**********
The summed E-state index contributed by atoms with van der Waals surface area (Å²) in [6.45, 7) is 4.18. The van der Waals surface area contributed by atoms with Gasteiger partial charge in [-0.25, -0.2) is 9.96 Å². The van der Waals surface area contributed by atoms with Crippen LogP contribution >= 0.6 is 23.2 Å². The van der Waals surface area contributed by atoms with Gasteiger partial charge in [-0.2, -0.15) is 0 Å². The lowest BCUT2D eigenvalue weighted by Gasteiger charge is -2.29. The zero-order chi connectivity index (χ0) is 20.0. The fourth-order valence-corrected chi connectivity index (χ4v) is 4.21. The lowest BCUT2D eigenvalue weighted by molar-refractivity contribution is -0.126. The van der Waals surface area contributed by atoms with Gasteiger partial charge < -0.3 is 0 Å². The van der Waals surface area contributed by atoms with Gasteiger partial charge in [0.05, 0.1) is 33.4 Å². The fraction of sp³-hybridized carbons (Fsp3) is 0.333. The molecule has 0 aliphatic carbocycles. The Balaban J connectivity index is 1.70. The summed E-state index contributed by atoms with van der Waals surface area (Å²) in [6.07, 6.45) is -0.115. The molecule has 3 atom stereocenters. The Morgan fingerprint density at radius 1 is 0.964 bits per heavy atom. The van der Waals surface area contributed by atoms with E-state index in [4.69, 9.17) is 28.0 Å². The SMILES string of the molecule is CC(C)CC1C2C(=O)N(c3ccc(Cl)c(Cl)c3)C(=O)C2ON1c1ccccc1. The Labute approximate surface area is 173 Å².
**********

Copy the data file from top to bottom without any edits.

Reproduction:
The summed E-state index contributed by atoms with van der Waals surface area (Å²) in [6.45, 7) is 4.18. The van der Waals surface area contributed by atoms with Gasteiger partial charge in [-0.25, -0.2) is 9.96 Å². The van der Waals surface area contributed by atoms with Crippen LogP contribution >= 0.6 is 23.2 Å². The van der Waals surface area contributed by atoms with Gasteiger partial charge in [-0.2, -0.15) is 0 Å². The lowest BCUT2D eigenvalue weighted by Gasteiger charge is -2.29. The zero-order chi connectivity index (χ0) is 20.0. The fourth-order valence-corrected chi connectivity index (χ4v) is 4.21. The lowest BCUT2D eigenvalue weighted by molar-refractivity contribution is -0.126. The van der Waals surface area contributed by atoms with Gasteiger partial charge < -0.3 is 0 Å². The van der Waals surface area contributed by atoms with Gasteiger partial charge in [0.05, 0.1) is 33.4 Å². The fraction of sp³-hybridized carbons (Fsp3) is 0.333. The molecule has 0 aliphatic carbocycles. The Balaban J connectivity index is 1.70. The summed E-state index contributed by atoms with van der Waals surface area (Å²) in [6.07, 6.45) is -0.115. The molecule has 3 atom stereocenters. The Morgan fingerprint density at radius 1 is 0.964 bits per heavy atom. The van der Waals surface area contributed by atoms with E-state index in [4.69, 9.17) is 28.0 Å². The SMILES string of the molecule is CC(C)CC1C2C(=O)N(c3ccc(Cl)c(Cl)c3)C(=O)C2ON1c1ccccc1. The Labute approximate surface area is 173 Å².